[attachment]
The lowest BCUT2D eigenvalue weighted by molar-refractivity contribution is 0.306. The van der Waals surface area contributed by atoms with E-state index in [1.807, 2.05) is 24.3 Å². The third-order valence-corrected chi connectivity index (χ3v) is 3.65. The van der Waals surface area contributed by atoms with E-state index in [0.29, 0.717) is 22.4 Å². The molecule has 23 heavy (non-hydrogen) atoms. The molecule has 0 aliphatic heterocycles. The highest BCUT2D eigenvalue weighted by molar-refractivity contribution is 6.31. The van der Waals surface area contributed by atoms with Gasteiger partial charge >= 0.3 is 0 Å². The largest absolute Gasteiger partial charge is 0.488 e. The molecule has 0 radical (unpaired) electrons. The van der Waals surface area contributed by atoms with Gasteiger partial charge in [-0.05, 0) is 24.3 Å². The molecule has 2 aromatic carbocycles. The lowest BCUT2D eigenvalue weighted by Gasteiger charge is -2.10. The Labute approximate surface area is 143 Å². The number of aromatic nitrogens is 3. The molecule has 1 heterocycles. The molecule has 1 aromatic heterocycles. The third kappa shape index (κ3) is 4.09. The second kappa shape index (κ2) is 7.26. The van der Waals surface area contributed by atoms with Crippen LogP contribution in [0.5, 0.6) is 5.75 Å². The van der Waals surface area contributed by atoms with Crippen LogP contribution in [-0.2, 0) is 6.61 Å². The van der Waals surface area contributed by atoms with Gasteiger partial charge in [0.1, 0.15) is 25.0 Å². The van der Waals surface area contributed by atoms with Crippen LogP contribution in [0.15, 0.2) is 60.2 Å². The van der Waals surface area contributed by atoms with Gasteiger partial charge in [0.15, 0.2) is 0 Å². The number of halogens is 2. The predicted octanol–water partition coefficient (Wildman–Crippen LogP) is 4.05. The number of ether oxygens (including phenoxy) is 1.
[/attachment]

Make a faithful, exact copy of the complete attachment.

The lowest BCUT2D eigenvalue weighted by molar-refractivity contribution is 0.306. The van der Waals surface area contributed by atoms with E-state index in [1.807, 2.05) is 24.3 Å². The third-order valence-corrected chi connectivity index (χ3v) is 3.65. The van der Waals surface area contributed by atoms with E-state index in [0.29, 0.717) is 22.4 Å². The molecule has 23 heavy (non-hydrogen) atoms. The molecule has 0 aliphatic heterocycles. The highest BCUT2D eigenvalue weighted by molar-refractivity contribution is 6.31. The van der Waals surface area contributed by atoms with Gasteiger partial charge >= 0.3 is 0 Å². The largest absolute Gasteiger partial charge is 0.488 e. The molecule has 0 radical (unpaired) electrons. The van der Waals surface area contributed by atoms with Gasteiger partial charge in [-0.05, 0) is 24.3 Å². The molecule has 2 aromatic carbocycles. The lowest BCUT2D eigenvalue weighted by Gasteiger charge is -2.10. The Labute approximate surface area is 143 Å². The number of aromatic nitrogens is 3. The molecule has 1 heterocycles. The molecule has 1 aromatic heterocycles. The third kappa shape index (κ3) is 4.09. The second kappa shape index (κ2) is 7.26. The van der Waals surface area contributed by atoms with Crippen LogP contribution in [0.5, 0.6) is 5.75 Å². The van der Waals surface area contributed by atoms with Crippen LogP contribution in [-0.2, 0) is 6.61 Å². The van der Waals surface area contributed by atoms with Gasteiger partial charge in [0.1, 0.15) is 25.0 Å². The van der Waals surface area contributed by atoms with Crippen LogP contribution in [0.15, 0.2) is 60.2 Å². The van der Waals surface area contributed by atoms with Gasteiger partial charge in [0.15, 0.2) is 0 Å². The number of halogens is 2. The predicted octanol–water partition coefficient (Wildman–Crippen LogP) is 4.05. The number of ether oxygens (including phenoxy) is 1.